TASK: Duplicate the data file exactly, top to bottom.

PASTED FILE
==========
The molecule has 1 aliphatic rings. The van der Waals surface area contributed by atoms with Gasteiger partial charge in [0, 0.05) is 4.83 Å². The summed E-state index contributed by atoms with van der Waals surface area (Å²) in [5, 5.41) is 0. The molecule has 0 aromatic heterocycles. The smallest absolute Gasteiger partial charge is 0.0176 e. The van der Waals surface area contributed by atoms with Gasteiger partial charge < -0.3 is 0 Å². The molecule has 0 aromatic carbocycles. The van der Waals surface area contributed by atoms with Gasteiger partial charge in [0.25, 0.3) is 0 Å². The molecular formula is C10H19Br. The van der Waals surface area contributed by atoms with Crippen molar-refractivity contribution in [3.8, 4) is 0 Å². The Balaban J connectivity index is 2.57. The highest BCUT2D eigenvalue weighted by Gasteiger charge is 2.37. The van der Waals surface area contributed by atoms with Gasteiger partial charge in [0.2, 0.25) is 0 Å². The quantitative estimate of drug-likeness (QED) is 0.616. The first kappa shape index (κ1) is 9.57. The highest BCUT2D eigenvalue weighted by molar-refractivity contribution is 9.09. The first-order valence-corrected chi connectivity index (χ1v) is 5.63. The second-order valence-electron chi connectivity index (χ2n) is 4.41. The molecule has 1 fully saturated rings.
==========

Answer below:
The molecule has 1 aliphatic rings. The van der Waals surface area contributed by atoms with Gasteiger partial charge in [0, 0.05) is 4.83 Å². The summed E-state index contributed by atoms with van der Waals surface area (Å²) in [5, 5.41) is 0. The molecule has 0 aromatic heterocycles. The smallest absolute Gasteiger partial charge is 0.0176 e. The van der Waals surface area contributed by atoms with Gasteiger partial charge < -0.3 is 0 Å². The molecule has 0 aromatic carbocycles. The van der Waals surface area contributed by atoms with Gasteiger partial charge in [0.25, 0.3) is 0 Å². The molecular formula is C10H19Br. The van der Waals surface area contributed by atoms with Crippen molar-refractivity contribution in [3.8, 4) is 0 Å². The Balaban J connectivity index is 2.57. The highest BCUT2D eigenvalue weighted by Gasteiger charge is 2.37. The van der Waals surface area contributed by atoms with Gasteiger partial charge in [0.2, 0.25) is 0 Å². The quantitative estimate of drug-likeness (QED) is 0.616. The first kappa shape index (κ1) is 9.57. The highest BCUT2D eigenvalue weighted by molar-refractivity contribution is 9.09. The first-order valence-corrected chi connectivity index (χ1v) is 5.63. The second-order valence-electron chi connectivity index (χ2n) is 4.41. The molecule has 1 fully saturated rings.